The origins of the American Curly Horse are still a mystery. The historical records of both the Sioux and Crow Indians from the early 1800s describe curly-coated horses. Among the Sioux, curly horses (or “buffalo horses”) were highly prized and achieved almost a sacred status. In their winter counts, the year 1801-1802 was remembered as the year Sioux stole curly horses from the Crow.
The modern history of Curlies begins in 1898, when a Nevada rancher named Peter Damele discovered wild curly horses in the mountains near his ranch. In 1932, there was a particularly harsh winter that killed most of the Damele’s ranch stock. Most of the wild horses also died. The Curlies, however, survived. It didn’t take the Dameles long to recognize the exceptional hardiness of these animals, and they began to breed the curly horses for ranch work. They found the Curlies were not only rugged and hardy, but that they were intelligent, more easily trained, and had unmatched endurance.
In 1971, the registry was started with just 21 horses. At that time, it was believed that these horses were descendants of a curly breed of horse from the Bashkiri region of Russia, and the registry was named, “The American Bashkir Curly Horse Registry.” In 1989, a research study was done to discover the breed’s true origins. No positive conclusion was reached about where Curlies came from. The horses may be a genetic adaptation to the harsh mountain climate.
The modern Curly stands between 14 and 16 hands, and sorrel is the most common color. However, all colors, including pinto and Appaloosa spotted, are produced. With an exceptional desire to please and more than their share of common sense, Curlies are remarkably versatile and easy to train. There are just over 2,000 registered, but they are beginning to establish an impressive record competing in a number of disciplines, including English and Western pleasure, dressage, jumping, and endurance. Curlies are willing, intelligent, people-oriented creatures that thrive on affection. They make particularly good pleasure and trail horses, and are ideal as an all-around family horse.
Curlies seem to delight in and seek out human company. They display an affinity for people almost from the moment of birth. The Curly’s most visible characteristic is their curly coat, but the gentle disposition and desire to please are also believed to be genetically passed along. According to the registry, the first priority for breeders is to maintain the Curly’s naturally docile disposition. Another unusual breed characteristic is that rather than spooking and running away, a Curly will often turn to face whatever is new or scary, as though it wants to get a good look.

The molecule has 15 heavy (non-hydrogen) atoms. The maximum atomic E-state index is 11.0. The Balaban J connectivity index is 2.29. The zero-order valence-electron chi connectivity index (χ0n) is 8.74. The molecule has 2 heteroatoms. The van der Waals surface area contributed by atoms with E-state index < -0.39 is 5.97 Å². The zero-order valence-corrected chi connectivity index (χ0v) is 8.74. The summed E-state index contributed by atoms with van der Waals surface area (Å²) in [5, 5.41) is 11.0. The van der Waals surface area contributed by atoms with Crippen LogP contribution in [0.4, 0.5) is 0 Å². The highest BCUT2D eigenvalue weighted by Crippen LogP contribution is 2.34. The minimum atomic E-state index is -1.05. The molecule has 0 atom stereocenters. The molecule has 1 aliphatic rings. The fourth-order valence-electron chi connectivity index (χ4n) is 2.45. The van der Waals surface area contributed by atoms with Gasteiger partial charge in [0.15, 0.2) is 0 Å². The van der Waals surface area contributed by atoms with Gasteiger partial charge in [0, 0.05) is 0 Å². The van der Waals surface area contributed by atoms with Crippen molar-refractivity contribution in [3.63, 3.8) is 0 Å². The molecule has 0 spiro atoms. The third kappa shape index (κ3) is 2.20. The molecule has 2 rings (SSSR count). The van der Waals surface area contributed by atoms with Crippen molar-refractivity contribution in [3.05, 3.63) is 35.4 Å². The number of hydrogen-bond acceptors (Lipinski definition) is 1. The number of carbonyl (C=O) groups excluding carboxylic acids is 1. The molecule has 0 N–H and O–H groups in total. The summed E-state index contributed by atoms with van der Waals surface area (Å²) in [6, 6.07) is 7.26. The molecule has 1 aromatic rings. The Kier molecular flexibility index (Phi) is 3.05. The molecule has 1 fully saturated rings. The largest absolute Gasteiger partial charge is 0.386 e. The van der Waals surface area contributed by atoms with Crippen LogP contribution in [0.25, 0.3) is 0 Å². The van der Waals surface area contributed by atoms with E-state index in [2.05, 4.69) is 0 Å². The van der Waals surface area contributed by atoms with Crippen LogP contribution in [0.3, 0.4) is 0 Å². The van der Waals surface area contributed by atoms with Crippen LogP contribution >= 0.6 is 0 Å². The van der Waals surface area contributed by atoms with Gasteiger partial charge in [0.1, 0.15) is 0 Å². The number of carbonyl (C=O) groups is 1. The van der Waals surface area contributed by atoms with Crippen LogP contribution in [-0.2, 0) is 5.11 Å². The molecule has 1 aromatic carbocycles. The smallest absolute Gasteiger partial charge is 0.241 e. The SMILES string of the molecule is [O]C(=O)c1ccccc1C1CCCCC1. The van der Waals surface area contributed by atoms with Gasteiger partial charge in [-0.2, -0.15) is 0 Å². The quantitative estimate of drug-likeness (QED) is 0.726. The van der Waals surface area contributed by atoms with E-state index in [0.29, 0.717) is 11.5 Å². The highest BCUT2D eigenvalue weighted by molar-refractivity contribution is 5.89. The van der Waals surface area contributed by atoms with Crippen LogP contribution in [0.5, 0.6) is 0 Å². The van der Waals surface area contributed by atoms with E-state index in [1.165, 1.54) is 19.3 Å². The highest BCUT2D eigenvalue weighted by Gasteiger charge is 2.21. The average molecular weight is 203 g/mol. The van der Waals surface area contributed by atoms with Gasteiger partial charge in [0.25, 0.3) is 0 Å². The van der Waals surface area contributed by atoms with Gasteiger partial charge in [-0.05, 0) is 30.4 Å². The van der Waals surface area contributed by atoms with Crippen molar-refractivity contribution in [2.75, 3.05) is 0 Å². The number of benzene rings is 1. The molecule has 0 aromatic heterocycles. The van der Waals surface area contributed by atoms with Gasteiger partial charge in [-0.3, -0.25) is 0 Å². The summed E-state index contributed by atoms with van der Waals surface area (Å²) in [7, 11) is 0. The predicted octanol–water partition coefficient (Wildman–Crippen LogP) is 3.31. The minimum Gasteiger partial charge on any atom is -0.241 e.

Curlies are truly unique. Not only are they known for their friendly, calm, even temperament, but they are so easy to care for they take much of the strain out of owning a horse. Most Curlies have very hard hooves that require shoes only under extreme circumstances. Curlies are hardy horses and very easy keepers. They do well, and seem to prefer, being outside rather than in a stall. What they need more than a stall is adequate shade and a windbreak. They have unusually tough hides and an extra layer of fat under the skin. A Curly’s blood has more red blood cells per cc and is more efficient at carrying oxygen. Little grain is needed, and owners insist that some grass-fed Curly can outwork several grain-fed horses of other breeds. Stories are told about the Damele family members taking only one Curly to ride all day at roundups or brandings, when their neighbors would bring two (non-Curly) horses to have a fresh mount when the first horse got tired.
The curls on each Curly are different and are present at birth. They range from waves to tight spiral ringlets. In the summer, they shed much of the curl and some shed their manes as well; a very few shed tail hair, too. The coat of the Curly horse is physically different than that of other breeds, and the hair shafts are structurally different when viewed under a microscope. People who are allergic to horses are generally not allergic to Curly horses. Several Curly breeders started their involvement with the breed to escape allergy symptoms, then became impressed with other qualities of the breed and began to raise them.
Although the number of registered Curly horses is still low, there are now breeders in all parts of the United States and also in Canada, Sweden, Germany, and Australia.
From: Record Horseman, 1999